Monetary Inflation vs. Price Inflation

When most people use the term inflation, they are referring to prices.  The definition has changed over the years.  In the distant past, inflation meant an increase in the supply of money.  Rising prices was just the result of inflation (an increase in the money supply).  When I use the term inflation, I generally try to distinguish the two when it is necessary.

The big question these days is why there is such a big difference between monetary inflation and price inflation.  Since the fall of 2008, the adjusted monetary base has more than tripled.  Yet, consumer prices have only been going up a couple of percentage points per year.  Price inflation has been relatively mild, particularly when it is measured against monetary inflation.

I believe there are two main reasons for the big disparity.  First, most of the new money that has been created since 2008 has gone into the commercial banks and is being held as excess reserves.  This new money is not being loaned out (probably due to major problems and fears that the banks have).  This has prevented prices from multiplying due to fractional reserve lending.

The second reason is the velocity of money.  It actually amazes me how little attention this subject gets.  Even most Austrian school economists do not discuss this topic, even though it is a major player.  While I’m sure there are many people out there who discuss it, the only person I know of who discusses this topic frequently is Richard Maybury.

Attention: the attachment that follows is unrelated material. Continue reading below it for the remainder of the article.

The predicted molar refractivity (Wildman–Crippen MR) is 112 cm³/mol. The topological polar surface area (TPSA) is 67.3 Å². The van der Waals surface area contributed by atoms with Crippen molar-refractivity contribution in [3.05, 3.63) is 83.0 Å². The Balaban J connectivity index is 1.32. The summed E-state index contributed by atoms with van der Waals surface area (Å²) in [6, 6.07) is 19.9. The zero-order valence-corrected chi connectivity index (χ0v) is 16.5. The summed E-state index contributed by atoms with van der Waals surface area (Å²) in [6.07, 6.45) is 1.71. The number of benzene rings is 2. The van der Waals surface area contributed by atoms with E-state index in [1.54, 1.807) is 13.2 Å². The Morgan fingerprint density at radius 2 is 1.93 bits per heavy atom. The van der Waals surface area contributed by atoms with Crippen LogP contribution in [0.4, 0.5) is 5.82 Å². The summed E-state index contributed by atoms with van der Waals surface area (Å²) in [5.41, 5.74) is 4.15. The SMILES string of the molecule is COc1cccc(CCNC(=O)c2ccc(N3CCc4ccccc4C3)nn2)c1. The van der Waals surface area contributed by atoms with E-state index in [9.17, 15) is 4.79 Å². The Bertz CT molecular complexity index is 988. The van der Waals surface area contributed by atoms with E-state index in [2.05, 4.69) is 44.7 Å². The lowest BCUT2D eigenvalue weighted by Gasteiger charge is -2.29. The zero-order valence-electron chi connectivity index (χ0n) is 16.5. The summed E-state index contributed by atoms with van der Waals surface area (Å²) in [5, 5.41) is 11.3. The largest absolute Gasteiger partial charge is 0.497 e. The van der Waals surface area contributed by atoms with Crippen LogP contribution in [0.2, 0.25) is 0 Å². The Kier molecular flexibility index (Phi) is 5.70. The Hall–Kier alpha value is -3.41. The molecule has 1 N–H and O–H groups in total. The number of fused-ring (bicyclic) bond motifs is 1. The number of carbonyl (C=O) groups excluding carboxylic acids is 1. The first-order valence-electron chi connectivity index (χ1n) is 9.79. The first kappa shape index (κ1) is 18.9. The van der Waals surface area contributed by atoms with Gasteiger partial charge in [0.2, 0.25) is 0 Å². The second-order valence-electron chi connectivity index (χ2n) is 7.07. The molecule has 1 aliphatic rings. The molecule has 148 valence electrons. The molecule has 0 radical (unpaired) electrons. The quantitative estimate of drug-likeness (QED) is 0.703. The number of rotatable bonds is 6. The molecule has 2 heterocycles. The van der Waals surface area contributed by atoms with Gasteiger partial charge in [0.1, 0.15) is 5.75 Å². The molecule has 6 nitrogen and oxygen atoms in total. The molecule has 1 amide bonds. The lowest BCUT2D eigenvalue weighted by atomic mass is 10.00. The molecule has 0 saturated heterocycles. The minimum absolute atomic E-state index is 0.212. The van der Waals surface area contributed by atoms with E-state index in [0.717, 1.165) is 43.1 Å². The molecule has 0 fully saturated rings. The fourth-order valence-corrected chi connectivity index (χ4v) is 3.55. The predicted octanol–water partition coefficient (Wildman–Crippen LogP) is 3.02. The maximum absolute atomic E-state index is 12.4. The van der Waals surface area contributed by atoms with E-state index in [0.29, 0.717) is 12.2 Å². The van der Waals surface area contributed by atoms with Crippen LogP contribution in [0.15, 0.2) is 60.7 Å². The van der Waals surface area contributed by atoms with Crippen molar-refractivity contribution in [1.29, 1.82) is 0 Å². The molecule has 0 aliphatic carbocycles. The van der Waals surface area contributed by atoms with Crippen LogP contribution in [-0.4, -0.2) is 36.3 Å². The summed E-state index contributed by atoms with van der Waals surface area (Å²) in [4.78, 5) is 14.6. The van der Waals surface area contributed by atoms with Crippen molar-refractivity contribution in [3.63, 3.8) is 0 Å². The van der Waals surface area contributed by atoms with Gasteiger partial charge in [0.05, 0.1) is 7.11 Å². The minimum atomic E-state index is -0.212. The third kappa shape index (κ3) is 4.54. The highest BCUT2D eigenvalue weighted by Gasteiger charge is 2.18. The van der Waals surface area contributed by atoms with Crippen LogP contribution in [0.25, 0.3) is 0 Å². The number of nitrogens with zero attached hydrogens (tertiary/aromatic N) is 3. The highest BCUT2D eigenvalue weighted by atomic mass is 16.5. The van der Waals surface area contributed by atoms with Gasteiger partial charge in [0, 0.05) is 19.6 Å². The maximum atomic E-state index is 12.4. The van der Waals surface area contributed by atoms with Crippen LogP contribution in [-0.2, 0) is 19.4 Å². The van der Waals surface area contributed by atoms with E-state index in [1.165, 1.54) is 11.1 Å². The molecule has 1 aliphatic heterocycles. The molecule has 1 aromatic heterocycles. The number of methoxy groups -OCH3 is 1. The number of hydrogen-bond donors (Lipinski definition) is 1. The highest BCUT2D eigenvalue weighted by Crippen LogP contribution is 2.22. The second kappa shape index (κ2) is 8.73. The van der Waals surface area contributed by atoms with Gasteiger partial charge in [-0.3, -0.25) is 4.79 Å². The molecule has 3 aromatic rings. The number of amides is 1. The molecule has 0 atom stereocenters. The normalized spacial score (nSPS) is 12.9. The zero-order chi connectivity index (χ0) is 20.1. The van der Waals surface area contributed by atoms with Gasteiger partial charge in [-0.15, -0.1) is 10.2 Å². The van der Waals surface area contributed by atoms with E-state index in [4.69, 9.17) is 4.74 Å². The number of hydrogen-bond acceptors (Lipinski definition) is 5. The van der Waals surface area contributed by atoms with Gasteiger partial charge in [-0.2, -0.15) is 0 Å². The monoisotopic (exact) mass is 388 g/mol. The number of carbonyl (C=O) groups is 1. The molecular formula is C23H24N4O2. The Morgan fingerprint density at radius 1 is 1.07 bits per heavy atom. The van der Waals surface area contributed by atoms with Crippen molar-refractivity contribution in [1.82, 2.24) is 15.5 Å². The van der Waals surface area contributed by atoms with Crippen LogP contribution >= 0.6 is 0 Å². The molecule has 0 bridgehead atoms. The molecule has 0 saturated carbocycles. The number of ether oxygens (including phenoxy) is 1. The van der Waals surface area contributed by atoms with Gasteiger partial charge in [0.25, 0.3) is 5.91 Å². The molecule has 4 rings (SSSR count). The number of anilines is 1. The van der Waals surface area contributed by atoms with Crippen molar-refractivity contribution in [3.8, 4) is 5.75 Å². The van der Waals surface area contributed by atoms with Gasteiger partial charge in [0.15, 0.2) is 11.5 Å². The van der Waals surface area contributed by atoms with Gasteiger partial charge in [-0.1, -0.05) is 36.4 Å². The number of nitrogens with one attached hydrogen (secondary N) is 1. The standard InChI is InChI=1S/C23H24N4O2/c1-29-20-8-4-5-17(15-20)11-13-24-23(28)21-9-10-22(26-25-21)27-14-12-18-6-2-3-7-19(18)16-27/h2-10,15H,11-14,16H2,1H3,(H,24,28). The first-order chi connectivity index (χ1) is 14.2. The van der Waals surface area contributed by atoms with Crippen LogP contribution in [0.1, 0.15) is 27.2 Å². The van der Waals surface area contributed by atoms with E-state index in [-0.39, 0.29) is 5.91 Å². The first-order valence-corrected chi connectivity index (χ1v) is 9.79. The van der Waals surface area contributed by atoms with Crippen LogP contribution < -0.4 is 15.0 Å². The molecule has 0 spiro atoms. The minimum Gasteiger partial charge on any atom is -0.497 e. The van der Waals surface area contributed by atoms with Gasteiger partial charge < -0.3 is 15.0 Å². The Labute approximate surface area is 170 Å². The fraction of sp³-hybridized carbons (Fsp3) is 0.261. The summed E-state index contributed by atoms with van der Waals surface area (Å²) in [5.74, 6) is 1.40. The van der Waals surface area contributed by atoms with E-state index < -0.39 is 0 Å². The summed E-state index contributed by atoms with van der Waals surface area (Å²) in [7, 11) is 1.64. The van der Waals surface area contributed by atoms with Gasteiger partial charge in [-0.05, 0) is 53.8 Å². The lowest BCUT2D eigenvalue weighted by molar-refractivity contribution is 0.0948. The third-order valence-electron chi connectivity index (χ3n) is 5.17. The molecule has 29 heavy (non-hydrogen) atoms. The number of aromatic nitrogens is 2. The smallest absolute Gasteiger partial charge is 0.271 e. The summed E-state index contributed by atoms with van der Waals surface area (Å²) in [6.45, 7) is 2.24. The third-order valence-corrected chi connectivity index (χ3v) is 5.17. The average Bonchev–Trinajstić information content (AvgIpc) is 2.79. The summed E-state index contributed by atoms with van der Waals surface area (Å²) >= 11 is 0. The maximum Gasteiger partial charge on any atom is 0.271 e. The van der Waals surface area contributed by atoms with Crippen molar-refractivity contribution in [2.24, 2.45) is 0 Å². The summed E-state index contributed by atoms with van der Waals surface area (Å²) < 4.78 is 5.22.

Velocity is the speed at which money changes hands.  Since the fall of 2008, there are a lot of fearful Americans.  Unemployment is high and the economy has been weak.  People are uncertain about the future.  A lot of people have stopped spending as much as they previously did.  More people are paying down debt and saving some extra money for a rainy day.  There is a higher demand for money.  In other words, money is changing hands less frequently.  Velocity is low compared to what it was.

This low velocity means that people are not bidding up prices as much.  This has a counter effect on monetary inflation.  The low velocity of money acts as a deflationary force on prices.

Velocity is psychological and is therefore very difficult to measure and to predict.  Velocity is dependent on the mood of people.  If people are frightened and uncertain, they are more likely to have a higher demand for cash.  The one exception to this is if people perceive that monetary inflation and debt are getting out of control.  If people have a perception that prices are going to go up fast in the near future, they are more likely to buy things so that their money is not devalued.  This money would have a tendency to go into hard assets and bid up those prices faster.

In conclusion, just because there is high monetary inflation, it does not necessarily translate into high price inflation.  There is a time lag and there is the issue of excess reserves.  However, the biggest issue is velocity.  If you can read the general mood of the people, then you will have a better chance of predicting where prices will go.